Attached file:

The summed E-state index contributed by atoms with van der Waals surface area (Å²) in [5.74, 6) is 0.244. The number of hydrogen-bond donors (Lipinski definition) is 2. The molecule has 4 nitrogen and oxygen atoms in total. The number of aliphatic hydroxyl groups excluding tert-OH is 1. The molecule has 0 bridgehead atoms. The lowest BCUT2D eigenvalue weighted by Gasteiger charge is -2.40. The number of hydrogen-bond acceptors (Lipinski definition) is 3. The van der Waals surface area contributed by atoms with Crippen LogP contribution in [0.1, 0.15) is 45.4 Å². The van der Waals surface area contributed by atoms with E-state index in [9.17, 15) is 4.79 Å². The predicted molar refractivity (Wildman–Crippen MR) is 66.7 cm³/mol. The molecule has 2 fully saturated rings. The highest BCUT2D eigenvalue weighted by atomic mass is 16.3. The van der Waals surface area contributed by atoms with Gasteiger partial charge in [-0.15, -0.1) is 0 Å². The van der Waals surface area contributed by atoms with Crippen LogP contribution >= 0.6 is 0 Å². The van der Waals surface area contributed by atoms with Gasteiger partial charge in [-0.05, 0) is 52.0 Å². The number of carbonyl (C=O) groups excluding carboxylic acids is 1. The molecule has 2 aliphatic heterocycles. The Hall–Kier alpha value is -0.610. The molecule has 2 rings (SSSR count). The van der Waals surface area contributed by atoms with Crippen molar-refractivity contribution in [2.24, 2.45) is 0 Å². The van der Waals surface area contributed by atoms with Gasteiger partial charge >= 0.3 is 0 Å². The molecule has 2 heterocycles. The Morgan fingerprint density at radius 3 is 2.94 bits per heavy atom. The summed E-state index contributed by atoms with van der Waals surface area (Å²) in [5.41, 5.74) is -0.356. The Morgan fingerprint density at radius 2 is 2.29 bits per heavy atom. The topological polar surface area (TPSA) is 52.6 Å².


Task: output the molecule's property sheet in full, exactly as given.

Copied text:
The summed E-state index contributed by atoms with van der Waals surface area (Å²) in [5.74, 6) is 0.244. The number of hydrogen-bond donors (Lipinski definition) is 2. The molecule has 4 nitrogen and oxygen atoms in total. The number of aliphatic hydroxyl groups excluding tert-OH is 1. The molecule has 0 bridgehead atoms. The lowest BCUT2D eigenvalue weighted by Gasteiger charge is -2.40. The number of hydrogen-bond acceptors (Lipinski definition) is 3. The van der Waals surface area contributed by atoms with Crippen LogP contribution in [0.1, 0.15) is 45.4 Å². The van der Waals surface area contributed by atoms with E-state index in [9.17, 15) is 4.79 Å². The predicted molar refractivity (Wildman–Crippen MR) is 66.7 cm³/mol. The molecule has 2 fully saturated rings. The highest BCUT2D eigenvalue weighted by atomic mass is 16.3. The van der Waals surface area contributed by atoms with Gasteiger partial charge in [-0.15, -0.1) is 0 Å². The van der Waals surface area contributed by atoms with Crippen LogP contribution >= 0.6 is 0 Å². The van der Waals surface area contributed by atoms with Gasteiger partial charge in [-0.05, 0) is 52.0 Å². The number of carbonyl (C=O) groups excluding carboxylic acids is 1. The molecule has 2 aliphatic heterocycles. The Hall–Kier alpha value is -0.610. The molecule has 2 rings (SSSR count). The van der Waals surface area contributed by atoms with Crippen molar-refractivity contribution in [2.24, 2.45) is 0 Å². The van der Waals surface area contributed by atoms with Gasteiger partial charge >= 0.3 is 0 Å². The molecule has 2 heterocycles. The Morgan fingerprint density at radius 3 is 2.94 bits per heavy atom. The summed E-state index contributed by atoms with van der Waals surface area (Å²) in [5.41, 5.74) is -0.356. The Morgan fingerprint density at radius 2 is 2.29 bits per heavy atom. The topological polar surface area (TPSA) is 52.6 Å².